They augmented that normalizing flow model using a type of graph, known as a Bayesian network, which can learn the complex, causal relationship structure between different sensors. This graph structure enables the researchers to see patterns in the data and estimate anomalies more accurately, Chen explains.
“The sensors are interacting with each other, and they have causal relationships and depend on each other. So, we have to be able to inject this dependency information into the way that we compute the probabilities,” he says.
This Bayesian network factorizes, or breaks down, the joint probability of the multiple time series data into less complex, conditional probabilities that are much easier to parameterize, learn, and evaluate. This allows the researchers to estimate the likelihood of observing certain sensor readings, and to identify those readings that have a low probability of occurring, meaning they are anomalies.
Their method is especially powerful because this complex graph structure does not need to be defined in advance — the model can learn the graph on its own, in an unsupervised manner.
A powerful technique
They tested this framework by seeing how well it could identify anomalies in power grid data, traffic data, and water system data. The datasets they used for testing contained anomalies that had been identified by humans, so the researchers were able to compare the anomalies their model identified with real glitches in each system.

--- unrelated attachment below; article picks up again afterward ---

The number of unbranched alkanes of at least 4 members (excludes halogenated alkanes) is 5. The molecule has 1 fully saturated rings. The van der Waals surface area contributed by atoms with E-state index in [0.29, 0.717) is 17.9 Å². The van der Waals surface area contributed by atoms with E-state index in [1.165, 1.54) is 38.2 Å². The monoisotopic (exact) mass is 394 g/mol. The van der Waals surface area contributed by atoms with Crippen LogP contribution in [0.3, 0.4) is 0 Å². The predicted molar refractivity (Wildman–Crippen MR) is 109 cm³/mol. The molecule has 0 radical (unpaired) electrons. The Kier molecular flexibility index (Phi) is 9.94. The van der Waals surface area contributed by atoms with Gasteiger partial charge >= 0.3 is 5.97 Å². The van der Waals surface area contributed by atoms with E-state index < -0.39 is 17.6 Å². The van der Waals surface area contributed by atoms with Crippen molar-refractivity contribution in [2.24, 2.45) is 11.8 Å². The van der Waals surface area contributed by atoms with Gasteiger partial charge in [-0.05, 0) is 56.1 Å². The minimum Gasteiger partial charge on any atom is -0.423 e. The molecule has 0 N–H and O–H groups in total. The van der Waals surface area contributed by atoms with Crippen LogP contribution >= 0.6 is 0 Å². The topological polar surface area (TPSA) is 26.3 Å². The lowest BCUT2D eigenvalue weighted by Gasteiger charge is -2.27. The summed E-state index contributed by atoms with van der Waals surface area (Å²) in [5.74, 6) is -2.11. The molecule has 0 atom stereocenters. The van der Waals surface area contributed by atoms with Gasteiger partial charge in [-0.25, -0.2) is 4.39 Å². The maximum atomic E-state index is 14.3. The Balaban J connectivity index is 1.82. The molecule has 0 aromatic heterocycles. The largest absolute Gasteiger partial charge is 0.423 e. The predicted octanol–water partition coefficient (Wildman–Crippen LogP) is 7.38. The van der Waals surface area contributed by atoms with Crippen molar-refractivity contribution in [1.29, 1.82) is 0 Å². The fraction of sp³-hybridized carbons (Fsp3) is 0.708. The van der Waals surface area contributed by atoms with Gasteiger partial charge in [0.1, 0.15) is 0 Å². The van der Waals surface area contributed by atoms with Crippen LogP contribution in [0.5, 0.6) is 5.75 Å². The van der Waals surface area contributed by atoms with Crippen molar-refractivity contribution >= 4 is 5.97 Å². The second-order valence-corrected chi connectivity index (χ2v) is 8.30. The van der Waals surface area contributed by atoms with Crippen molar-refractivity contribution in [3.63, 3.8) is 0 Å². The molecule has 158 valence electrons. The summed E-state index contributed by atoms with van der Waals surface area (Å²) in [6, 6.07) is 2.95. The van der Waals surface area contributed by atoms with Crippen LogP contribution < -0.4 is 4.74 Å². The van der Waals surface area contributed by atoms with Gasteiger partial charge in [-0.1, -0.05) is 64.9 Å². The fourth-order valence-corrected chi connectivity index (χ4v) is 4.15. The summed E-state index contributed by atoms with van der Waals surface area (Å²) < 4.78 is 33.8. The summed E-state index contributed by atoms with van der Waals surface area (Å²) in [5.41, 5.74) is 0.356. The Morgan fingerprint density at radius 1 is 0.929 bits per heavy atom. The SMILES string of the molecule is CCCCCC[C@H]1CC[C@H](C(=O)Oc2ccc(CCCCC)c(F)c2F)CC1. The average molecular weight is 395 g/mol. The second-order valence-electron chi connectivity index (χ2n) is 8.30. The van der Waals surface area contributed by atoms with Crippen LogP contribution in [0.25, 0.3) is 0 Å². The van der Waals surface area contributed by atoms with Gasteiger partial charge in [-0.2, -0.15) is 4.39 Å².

Their model outperformed all the baselines by detecting a higher percentage of true anomalies in each dataset.
“For the baselines, a lot of them don’t incorporate graph structure. That perfectly corroborates our hypothesis. Figuring out the dependency relationships between the different nodes in the graph is definitely helping us,” Chen says.
Their methodology is also flexible. Armed with a large, unlabeled dataset, they can tune the model to make effective anomaly predictions in other situations, like traffic patterns.
Once the model is deployed, it would continue to learn from a steady stream of new sensor data, adapting to possible drift of the data distribution and maintaining accuracy over time, says Chen.
Though this particular project is close to its end, he looks forward to applying the lessons he learned to other areas of deep-learning research, particularly on graphs.
Chen and his colleagues could use this approach to develop models that map other complex, conditional relationships. They also want to explore how they can efficiently learn these models when the graphs become enormous, perhaps with millions or billions of interconnected nodes. And rather than finding anomalies, they could also use this approach to improve the accuracy of forecasts based on datasets or streamline other classification techniques.
Reference: “Graph-Augmented Normalizing Flows for Anomaly Detection of Multiple Time Series” by Enyan Dai and Jie Chen.
This work was funded by the MIT-IBM Watson AI Lab and the U.S. Department of Energy.